Note: You can also repair a trust relationship between RSA Authentication Manager and RSA SecurID Access . For instructions, Repair an RSA SecurID Access Trusted Realm.

Before you begin

The administrator of the restored deployment and the administrator of the deployment where the trust will be repaired must be able to communicate directly while they perform this procedure.

Procedure

  1. The administrator of the restored deployment performs the following steps to generate a trust package.

    1. In the Security Console, click Administration > Trusted Realms > Manage Existing.

    2. Under Trusted Realm Name, click the trusted realm name to repair.

    3. From the context menu, click Generate Trust Package, and save the file (TrustPackage.xml).

    4. After the trust package is saved, use a secure method to send the trust package to the administrator of the deployment where the trust will be repaired.

  2. The administrator of the deployment where the trust will be repaired performs the following steps to import the trust package.

    1. After receiving the trust package, click Administration >Trusted Realms > Manage Existing.

    2. Under Trusted Realm Name, click the trusted realm name to repair.

    3. From the context menu, click Repair Trust.

    4. In the Trust Package from Trusted Realm field, enter the path to the new trust package by browsing to the package file, and click Open.

    5. Click Next, and contact the restored realm administrator.

  3. The administrator of the restored deployment performs the following steps to share the confirmation code with the administrator of the deployment where the trust will be repaired.

    1. In the Security Console, click Administration > Trusted Realms > Manage Existing.

    2. Under Trusted Realm Name, click the trusted realm name to repair.

    3. From the context menu, click View, locate the confirmation code under Current Realm ConfirmationCode, and read the code to the administrator of the deployment where the trust will be repaired to confirm that the trust package is valid.

      The Current Realm Confirmation Code must match the administrator’s Trusted Realm Confirmation Code.

  4. The administrator of the deployment where the trust will be repaired performs the following steps to repair the trust.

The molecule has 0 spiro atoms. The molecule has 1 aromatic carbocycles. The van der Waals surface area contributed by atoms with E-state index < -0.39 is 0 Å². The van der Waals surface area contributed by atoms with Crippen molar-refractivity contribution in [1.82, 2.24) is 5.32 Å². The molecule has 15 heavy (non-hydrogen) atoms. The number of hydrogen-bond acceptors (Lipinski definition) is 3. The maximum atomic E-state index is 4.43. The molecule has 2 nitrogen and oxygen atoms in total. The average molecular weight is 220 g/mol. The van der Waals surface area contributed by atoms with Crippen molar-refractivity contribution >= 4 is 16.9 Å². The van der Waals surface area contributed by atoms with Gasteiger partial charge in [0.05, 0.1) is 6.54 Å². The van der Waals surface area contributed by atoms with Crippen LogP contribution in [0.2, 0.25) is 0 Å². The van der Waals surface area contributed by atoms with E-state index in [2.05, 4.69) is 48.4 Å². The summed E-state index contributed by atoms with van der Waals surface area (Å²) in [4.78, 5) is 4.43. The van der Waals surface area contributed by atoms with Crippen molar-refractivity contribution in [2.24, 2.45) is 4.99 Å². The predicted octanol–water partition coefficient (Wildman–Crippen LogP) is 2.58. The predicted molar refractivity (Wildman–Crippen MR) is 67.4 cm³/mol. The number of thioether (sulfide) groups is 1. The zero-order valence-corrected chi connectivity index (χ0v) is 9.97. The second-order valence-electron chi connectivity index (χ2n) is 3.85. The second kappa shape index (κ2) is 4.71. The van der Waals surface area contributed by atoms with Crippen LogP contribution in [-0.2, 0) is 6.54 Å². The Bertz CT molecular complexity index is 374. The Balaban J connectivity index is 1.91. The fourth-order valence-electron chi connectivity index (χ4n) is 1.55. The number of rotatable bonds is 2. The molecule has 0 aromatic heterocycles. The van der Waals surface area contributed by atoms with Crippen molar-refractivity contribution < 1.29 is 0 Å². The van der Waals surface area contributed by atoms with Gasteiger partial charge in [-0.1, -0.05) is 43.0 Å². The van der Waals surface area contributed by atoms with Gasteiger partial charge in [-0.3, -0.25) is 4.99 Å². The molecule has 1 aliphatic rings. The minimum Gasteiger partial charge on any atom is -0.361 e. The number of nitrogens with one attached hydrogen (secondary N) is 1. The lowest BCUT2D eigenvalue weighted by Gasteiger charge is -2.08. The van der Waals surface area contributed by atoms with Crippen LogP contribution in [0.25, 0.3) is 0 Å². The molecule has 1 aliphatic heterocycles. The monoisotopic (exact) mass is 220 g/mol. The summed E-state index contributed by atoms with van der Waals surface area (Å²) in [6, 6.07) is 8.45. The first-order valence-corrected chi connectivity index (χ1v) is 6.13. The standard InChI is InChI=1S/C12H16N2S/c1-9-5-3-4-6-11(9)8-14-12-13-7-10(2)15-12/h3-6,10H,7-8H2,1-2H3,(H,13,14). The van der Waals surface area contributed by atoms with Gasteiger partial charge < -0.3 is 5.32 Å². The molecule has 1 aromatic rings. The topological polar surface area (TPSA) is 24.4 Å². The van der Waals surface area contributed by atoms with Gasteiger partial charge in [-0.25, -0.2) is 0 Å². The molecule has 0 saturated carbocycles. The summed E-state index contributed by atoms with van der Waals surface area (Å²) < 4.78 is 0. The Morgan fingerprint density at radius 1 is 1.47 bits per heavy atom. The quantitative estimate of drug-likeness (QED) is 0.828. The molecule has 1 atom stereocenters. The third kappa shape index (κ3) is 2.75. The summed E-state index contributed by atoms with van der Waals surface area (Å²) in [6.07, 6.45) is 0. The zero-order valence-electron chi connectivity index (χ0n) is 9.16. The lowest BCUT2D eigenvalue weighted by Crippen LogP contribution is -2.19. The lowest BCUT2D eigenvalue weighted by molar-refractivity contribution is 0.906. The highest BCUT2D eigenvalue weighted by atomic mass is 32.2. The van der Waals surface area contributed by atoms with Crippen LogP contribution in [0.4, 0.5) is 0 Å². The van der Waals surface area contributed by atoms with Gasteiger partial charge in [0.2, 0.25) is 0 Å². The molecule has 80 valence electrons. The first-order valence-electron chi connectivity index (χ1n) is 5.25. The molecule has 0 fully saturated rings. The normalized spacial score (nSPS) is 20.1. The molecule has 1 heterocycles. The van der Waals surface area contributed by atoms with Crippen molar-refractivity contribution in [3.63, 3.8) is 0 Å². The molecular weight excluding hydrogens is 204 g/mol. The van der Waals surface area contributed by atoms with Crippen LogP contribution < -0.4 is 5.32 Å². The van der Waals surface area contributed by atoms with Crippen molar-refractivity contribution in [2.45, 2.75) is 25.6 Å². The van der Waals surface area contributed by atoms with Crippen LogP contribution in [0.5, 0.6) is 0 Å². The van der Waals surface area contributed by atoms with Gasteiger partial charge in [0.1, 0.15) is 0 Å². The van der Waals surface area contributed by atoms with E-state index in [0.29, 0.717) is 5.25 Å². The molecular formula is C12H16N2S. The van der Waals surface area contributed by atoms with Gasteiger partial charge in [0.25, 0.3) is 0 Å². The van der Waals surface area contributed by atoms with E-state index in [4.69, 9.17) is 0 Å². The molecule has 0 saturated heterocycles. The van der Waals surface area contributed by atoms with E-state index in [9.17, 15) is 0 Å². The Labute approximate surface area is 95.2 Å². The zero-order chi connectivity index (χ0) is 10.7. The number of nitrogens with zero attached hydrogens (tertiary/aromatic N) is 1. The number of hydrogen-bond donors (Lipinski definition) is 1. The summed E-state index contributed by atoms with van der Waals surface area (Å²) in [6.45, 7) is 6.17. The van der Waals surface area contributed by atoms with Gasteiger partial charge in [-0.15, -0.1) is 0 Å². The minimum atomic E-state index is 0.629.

1. On the Update Trusted Realm page under Trusted Realm Confirmation Code, read the Trust Package Confirmation Code to the restored realm administrator to confirm that the trust package is valid.

      The Trusted Realm Confirmation Code must match the restored realm administrator’s Current Realm Confirmation Code.

      If the confirmation code does not match, ask the restored realm administrator to generate and send a new trust package.

    2. Click Confirm and Next.

    3. (Optional) For Authentication Status, select Authenticate Trusted Users if you want your realm to authenticate users from the trusted realm.

    4. For Create Trusted Users in Security Domain, select the security domain that will own users from the trusted realm.

      After your realm authenticates users from the trusted realm, the users must belong to a security domain in your realm. The security domain that you select must be configured to use the internal database as an identity source.

    5. (Optional) In the Trusted User Name Identifier field, enter a unique identifier that your realm can recognize for the trusted user, and click Add. The unique identifier could be the user's domain name or e-mail address, such as jsmith@company.com. The value must be unique among trusted realms.

      For example, suppose John Smith from Realm A is jsmith in his local realm. Your realm does not know the identity of jsmith. If you enter yourcompany.com in this field, this user will be identified within your realm as jsmith@yourcompany.com.

    6. Click Save.